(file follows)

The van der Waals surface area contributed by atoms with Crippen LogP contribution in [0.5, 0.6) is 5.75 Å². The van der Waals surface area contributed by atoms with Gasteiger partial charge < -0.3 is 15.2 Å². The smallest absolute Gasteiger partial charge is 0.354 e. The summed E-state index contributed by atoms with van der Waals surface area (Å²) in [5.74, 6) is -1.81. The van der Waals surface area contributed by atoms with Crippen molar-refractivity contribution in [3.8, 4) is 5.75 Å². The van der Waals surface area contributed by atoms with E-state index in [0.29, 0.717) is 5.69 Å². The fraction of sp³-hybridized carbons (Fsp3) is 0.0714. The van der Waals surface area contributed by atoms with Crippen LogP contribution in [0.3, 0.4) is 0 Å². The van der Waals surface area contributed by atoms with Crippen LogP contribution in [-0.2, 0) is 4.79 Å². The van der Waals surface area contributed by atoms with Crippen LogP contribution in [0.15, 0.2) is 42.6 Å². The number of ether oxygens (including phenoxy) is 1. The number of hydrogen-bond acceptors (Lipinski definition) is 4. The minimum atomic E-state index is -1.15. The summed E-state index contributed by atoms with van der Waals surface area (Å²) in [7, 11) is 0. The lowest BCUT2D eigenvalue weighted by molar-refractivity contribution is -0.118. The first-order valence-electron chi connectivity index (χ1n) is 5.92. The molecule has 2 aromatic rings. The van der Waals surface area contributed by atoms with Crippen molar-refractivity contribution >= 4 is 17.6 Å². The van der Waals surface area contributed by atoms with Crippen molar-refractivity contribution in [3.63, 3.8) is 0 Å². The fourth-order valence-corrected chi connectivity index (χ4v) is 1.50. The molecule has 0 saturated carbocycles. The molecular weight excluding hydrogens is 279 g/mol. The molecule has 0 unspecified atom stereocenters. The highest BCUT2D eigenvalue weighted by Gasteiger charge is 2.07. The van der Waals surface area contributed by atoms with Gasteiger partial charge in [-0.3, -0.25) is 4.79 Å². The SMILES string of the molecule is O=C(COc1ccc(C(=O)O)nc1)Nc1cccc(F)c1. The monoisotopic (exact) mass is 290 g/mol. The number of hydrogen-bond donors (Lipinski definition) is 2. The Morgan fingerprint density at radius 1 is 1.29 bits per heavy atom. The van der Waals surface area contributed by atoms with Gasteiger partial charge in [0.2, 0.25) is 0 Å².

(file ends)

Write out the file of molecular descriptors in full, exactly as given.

The van der Waals surface area contributed by atoms with Crippen LogP contribution in [0.5, 0.6) is 5.75 Å². The van der Waals surface area contributed by atoms with Gasteiger partial charge < -0.3 is 15.2 Å². The smallest absolute Gasteiger partial charge is 0.354 e. The summed E-state index contributed by atoms with van der Waals surface area (Å²) in [5.74, 6) is -1.81. The van der Waals surface area contributed by atoms with Crippen molar-refractivity contribution in [3.8, 4) is 5.75 Å². The van der Waals surface area contributed by atoms with E-state index in [0.29, 0.717) is 5.69 Å². The fraction of sp³-hybridized carbons (Fsp3) is 0.0714. The van der Waals surface area contributed by atoms with Crippen LogP contribution in [0.3, 0.4) is 0 Å². The van der Waals surface area contributed by atoms with Crippen LogP contribution in [-0.2, 0) is 4.79 Å². The van der Waals surface area contributed by atoms with Crippen LogP contribution in [0.15, 0.2) is 42.6 Å². The number of ether oxygens (including phenoxy) is 1. The number of hydrogen-bond acceptors (Lipinski definition) is 4. The minimum atomic E-state index is -1.15. The summed E-state index contributed by atoms with van der Waals surface area (Å²) in [7, 11) is 0. The lowest BCUT2D eigenvalue weighted by molar-refractivity contribution is -0.118. The first-order valence-electron chi connectivity index (χ1n) is 5.92. The molecule has 2 aromatic rings. The van der Waals surface area contributed by atoms with Crippen molar-refractivity contribution >= 4 is 17.6 Å². The van der Waals surface area contributed by atoms with Crippen molar-refractivity contribution in [3.63, 3.8) is 0 Å². The fourth-order valence-corrected chi connectivity index (χ4v) is 1.50. The molecule has 0 saturated carbocycles. The molecular weight excluding hydrogens is 279 g/mol. The molecule has 0 unspecified atom stereocenters. The highest BCUT2D eigenvalue weighted by Gasteiger charge is 2.07. The van der Waals surface area contributed by atoms with Gasteiger partial charge in [-0.3, -0.25) is 4.79 Å². The SMILES string of the molecule is O=C(COc1ccc(C(=O)O)nc1)Nc1cccc(F)c1. The monoisotopic (exact) mass is 290 g/mol. The number of hydrogen-bond donors (Lipinski definition) is 2. The Morgan fingerprint density at radius 1 is 1.29 bits per heavy atom. The van der Waals surface area contributed by atoms with Gasteiger partial charge in [0.2, 0.25) is 0 Å².